With the Orlando Magic halfway home to their goal of winning a championship, it seems more than appropriate to conduct a progress report on each player that has been in head coach Stan Van Gundy‘s 10-man rotation (excluding Ryan Anderson, due to lack of minutes) since the start of the 2010 NBA Playoffs. The reports will serve to track a player’s performance at the midway point of the postseason.

There will be no grades handed out, just comments attached.

Today, the reserves.
_______

Mickael Pietrus (24.8 minutes per game):

PER TS% eFG% TRB% AST% STL% BLK% TOV% USG%
11.9 .555 .540 7.4 4.7 1.6 1.4 10.5 18.0
17.7 .662 .657 5.3 7.9 1.6 1.8 7.5 18.9

Ah, “Planet Pietrus.” At this point, there’s no question that Pietrus lives for playoff basketball. For a second straight postseason, Pietrus has taken his game to another level on both ends of the court. Yes, Pietrus’ primary objective when he’s on the floor is to check the opposing team’s best wing player and he usually does a good job of doing it. However, his impact on offense is too great to ignore. Pietrus’ shooting percentages have been off the charts and the main reason has been because he, up to this point, is shooting an absurd 51.2% from the three-point line (21/41).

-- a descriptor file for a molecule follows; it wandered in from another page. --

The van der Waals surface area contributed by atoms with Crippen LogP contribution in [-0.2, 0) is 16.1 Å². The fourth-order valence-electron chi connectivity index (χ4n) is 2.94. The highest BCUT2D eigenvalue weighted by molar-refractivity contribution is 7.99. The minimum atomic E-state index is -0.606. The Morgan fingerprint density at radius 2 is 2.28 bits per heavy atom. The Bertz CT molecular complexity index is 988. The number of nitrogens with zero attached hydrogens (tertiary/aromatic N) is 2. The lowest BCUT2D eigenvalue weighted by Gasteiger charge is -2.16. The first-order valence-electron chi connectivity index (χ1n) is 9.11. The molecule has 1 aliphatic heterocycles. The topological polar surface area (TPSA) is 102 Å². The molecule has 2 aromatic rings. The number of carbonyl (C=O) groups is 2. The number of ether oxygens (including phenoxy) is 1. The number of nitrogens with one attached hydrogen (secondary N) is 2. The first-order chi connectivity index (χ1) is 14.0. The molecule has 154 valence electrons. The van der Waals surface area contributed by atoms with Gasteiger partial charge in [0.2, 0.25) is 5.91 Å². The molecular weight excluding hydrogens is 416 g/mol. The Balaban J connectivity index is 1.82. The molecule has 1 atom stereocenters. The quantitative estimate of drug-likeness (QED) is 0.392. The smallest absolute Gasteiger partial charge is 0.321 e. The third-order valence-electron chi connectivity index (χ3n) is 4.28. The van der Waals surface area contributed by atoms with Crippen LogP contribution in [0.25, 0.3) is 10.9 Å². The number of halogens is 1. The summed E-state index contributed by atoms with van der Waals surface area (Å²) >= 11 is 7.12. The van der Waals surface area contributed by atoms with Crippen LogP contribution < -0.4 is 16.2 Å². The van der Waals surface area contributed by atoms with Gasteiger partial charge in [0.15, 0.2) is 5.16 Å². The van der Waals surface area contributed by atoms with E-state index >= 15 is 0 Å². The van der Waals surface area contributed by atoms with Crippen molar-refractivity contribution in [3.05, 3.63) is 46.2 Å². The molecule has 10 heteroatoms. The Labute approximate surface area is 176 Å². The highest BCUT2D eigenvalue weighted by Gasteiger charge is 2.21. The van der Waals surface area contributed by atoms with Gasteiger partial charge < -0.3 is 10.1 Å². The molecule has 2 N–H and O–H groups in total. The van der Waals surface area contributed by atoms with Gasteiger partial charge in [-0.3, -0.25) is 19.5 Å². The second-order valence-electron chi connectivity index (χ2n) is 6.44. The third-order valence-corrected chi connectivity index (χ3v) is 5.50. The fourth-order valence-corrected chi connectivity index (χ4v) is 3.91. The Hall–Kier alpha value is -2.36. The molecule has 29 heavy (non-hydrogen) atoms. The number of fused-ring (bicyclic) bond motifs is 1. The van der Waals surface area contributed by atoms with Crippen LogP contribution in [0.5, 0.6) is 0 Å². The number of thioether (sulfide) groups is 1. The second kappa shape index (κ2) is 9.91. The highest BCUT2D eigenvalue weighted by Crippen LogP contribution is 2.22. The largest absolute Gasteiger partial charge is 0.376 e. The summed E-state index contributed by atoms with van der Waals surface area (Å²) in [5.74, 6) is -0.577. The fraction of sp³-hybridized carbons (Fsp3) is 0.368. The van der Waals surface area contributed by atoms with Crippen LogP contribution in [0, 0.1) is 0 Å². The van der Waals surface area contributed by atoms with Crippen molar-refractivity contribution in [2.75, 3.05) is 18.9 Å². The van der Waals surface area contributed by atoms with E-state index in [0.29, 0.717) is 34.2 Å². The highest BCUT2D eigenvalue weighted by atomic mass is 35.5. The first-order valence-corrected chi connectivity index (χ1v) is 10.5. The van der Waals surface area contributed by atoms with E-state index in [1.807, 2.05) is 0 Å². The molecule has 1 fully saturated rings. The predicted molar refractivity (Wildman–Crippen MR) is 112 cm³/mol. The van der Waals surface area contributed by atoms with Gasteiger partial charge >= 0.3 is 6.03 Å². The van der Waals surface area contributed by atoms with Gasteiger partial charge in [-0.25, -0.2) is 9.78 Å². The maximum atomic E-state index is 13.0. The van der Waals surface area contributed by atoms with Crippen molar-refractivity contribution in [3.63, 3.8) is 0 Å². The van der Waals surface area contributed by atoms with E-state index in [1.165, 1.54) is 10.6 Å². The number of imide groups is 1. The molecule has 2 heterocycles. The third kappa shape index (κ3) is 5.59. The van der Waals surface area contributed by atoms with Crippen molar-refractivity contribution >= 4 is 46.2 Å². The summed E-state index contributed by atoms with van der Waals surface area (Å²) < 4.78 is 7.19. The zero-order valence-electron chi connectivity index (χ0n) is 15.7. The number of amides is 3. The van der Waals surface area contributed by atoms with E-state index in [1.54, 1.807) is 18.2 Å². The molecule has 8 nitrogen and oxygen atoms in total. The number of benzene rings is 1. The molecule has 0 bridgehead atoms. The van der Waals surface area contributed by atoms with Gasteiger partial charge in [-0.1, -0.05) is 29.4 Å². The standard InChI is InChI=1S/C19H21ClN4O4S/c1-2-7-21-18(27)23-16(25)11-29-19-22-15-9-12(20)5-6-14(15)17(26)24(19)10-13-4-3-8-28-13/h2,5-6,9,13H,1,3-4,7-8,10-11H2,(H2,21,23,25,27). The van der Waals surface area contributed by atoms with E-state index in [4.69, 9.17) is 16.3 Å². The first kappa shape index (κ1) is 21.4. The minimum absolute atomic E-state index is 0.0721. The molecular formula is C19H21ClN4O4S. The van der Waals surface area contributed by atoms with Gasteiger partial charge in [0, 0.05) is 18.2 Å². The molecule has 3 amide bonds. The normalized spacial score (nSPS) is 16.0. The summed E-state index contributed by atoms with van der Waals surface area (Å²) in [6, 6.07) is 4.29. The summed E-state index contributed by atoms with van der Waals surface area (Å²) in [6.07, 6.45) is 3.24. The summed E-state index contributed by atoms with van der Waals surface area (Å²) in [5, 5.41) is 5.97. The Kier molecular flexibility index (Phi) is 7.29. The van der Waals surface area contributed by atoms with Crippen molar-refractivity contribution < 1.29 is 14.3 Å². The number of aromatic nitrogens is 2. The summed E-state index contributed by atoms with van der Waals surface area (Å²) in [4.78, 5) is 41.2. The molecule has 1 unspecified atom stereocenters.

When the Magic need a big shot late in games, Pietrus hasn’t been afraid to step up in crunch time. Already in the playoffs, Orlando has benefitted from Pietrus’ marksmanship more than anything else. As such, there’s no question that when Pietrus is focused and prepared for the task at hand, he becomes a dynamic player and unquestionably the Magic’s sixth man extraordinaire coming off the bench. And given his track record last year, Pietrus is more than capable of maintaining his high level of play as the postseason continue to progress.

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May 11

Marcin Gortat on Flickr

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Photo by Fernando Medina/NBAE via Getty Images

There’s no doubt that Marcin Gortat, who prefers to be known as the “Polish Machine,” is one of the more popular players on the Orlando Magic and has really endeared himself to fans of the team in recent years. Gortat’s rags to riches story is one for the history books, given that he’s gone from being a little-used bench player to becoming a key reserve for the Magic and has gotten $34 million richer in the process. Heck of a story, eh?

But wait, it gets better. It’s been recently discovered that Gortat has a Flickr account.

Since the beginning of March, there have been pictures posted not only of Gortat but of his fellow teammates, really nice cars, and more. Check it out for yourself. Knowing that Gortat has a friend or two that is with him, whether it’s at games, practices, or if he’s out and about, it appears he (or they) is the one that has been taking a majority of the photos. Whatever the case may be, getting to see Gortat in a variety of settings is never a bad thing.

May 11

Tuesday’s Magic Word